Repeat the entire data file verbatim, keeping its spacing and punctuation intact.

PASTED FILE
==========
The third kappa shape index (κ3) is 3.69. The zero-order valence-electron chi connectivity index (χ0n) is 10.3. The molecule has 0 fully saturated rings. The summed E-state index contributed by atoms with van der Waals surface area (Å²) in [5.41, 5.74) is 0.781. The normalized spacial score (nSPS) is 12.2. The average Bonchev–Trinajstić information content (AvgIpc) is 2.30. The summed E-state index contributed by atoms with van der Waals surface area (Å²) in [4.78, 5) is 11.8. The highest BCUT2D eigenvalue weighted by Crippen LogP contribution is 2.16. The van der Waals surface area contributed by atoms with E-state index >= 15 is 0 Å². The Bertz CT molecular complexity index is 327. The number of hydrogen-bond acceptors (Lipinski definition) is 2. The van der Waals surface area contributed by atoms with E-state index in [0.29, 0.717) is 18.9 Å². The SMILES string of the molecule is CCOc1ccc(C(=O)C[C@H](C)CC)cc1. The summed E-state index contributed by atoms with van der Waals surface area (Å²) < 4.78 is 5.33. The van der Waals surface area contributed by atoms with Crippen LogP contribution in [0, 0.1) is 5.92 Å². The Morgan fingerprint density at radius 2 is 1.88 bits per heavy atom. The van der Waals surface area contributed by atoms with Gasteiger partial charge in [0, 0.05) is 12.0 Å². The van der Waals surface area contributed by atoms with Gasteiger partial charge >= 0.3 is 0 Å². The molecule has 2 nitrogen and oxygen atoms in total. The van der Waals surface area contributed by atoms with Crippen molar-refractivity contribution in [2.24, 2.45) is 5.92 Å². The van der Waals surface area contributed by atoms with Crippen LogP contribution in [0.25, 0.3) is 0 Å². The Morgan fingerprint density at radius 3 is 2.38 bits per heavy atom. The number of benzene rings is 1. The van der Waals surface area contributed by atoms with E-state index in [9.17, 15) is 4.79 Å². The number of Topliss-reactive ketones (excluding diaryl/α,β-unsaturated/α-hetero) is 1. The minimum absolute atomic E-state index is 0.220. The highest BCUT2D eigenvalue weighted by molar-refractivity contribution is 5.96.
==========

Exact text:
The third kappa shape index (κ3) is 3.69. The zero-order valence-electron chi connectivity index (χ0n) is 10.3. The molecule has 0 fully saturated rings. The summed E-state index contributed by atoms with van der Waals surface area (Å²) in [5.41, 5.74) is 0.781. The normalized spacial score (nSPS) is 12.2. The average Bonchev–Trinajstić information content (AvgIpc) is 2.30. The summed E-state index contributed by atoms with van der Waals surface area (Å²) in [4.78, 5) is 11.8. The highest BCUT2D eigenvalue weighted by Crippen LogP contribution is 2.16. The van der Waals surface area contributed by atoms with E-state index >= 15 is 0 Å². The Bertz CT molecular complexity index is 327. The number of hydrogen-bond acceptors (Lipinski definition) is 2. The van der Waals surface area contributed by atoms with E-state index in [0.29, 0.717) is 18.9 Å². The SMILES string of the molecule is CCOc1ccc(C(=O)C[C@H](C)CC)cc1. The summed E-state index contributed by atoms with van der Waals surface area (Å²) < 4.78 is 5.33. The van der Waals surface area contributed by atoms with Crippen LogP contribution in [0, 0.1) is 5.92 Å². The Morgan fingerprint density at radius 2 is 1.88 bits per heavy atom. The van der Waals surface area contributed by atoms with Gasteiger partial charge in [0, 0.05) is 12.0 Å². The van der Waals surface area contributed by atoms with Gasteiger partial charge >= 0.3 is 0 Å². The molecule has 2 nitrogen and oxygen atoms in total. The van der Waals surface area contributed by atoms with Crippen molar-refractivity contribution in [2.24, 2.45) is 5.92 Å². The van der Waals surface area contributed by atoms with Crippen LogP contribution in [0.25, 0.3) is 0 Å². The Morgan fingerprint density at radius 3 is 2.38 bits per heavy atom. The number of benzene rings is 1. The van der Waals surface area contributed by atoms with E-state index in [9.17, 15) is 4.79 Å². The number of Topliss-reactive ketones (excluding diaryl/α,β-unsaturated/α-hetero) is 1. The minimum absolute atomic E-state index is 0.220. The highest BCUT2D eigenvalue weighted by molar-refractivity contribution is 5.96.